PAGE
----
“Without weed, we would be starving,” a Swaziland woman told the New York Times.
Swazi Gold is the highly potent and valuable strain of marijuana that Khathazile grows, a crop that can be easily sold into the strong drug market of neighboring South Africa. For her and her family, the drug trade is their central means for survival.
Though Swaziland is considered a middle income country, those who reside in the country’s northwest mountains are stricken by poverty. The climate makes conventional farming difficult, and many of the local young people leave to seek work in South Africa or Swaziland’s larger cities as soon as they are able. The old are left to care for the young, and with Swaziland still holding the world’s largest rate of H.I.V. infection, families struggle to establish themselves.
While the crop can yield a profit, it remains illegal within the country. Police search for marijuana fields in March and April, just prior to harvest. Those that are discovered are burnt to the ground, leaving their cultivators devastated and without product. Farmers can produce as much as 25 pounds of marijuana in a single growing season, which is then sold to South African middlemen who visit the villages at harvest time. Unfortunately, due to their status, the Swaziland farmers have little to bargain with. Most make less than $400 from their crop.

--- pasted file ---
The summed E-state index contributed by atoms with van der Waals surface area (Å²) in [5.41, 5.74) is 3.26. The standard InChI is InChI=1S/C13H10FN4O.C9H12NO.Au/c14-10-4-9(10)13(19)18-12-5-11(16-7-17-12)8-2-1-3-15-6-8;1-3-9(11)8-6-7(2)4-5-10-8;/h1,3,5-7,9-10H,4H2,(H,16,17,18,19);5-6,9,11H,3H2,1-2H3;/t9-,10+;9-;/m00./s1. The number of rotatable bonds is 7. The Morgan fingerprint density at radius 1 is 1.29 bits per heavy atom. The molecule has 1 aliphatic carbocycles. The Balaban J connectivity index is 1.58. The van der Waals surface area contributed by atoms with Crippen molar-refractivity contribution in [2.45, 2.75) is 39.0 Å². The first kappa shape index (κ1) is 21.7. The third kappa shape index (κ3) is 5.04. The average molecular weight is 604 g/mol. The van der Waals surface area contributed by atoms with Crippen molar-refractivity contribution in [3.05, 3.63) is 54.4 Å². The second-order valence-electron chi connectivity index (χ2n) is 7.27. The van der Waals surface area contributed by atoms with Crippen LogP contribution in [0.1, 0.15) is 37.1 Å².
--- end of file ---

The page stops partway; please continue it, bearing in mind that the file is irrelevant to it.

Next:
“The men come from South Africa to buy, but they cheat us,” said 70-year-old Sibongile Nkosi. “What can we do? If you sit with it the police can come and arrest you.”
Nkosi adopted the crop to provide for her family, but refuses to use it herself. Though it has allowed her to provide for her family, she questions whether or not it is worth it. Required to pay almost $400 in school fees for two of her grandchildren, she has no choice.
“When you are in poverty you must do whatever you can to live,” she said. “If I earn a little something my heart will be content.”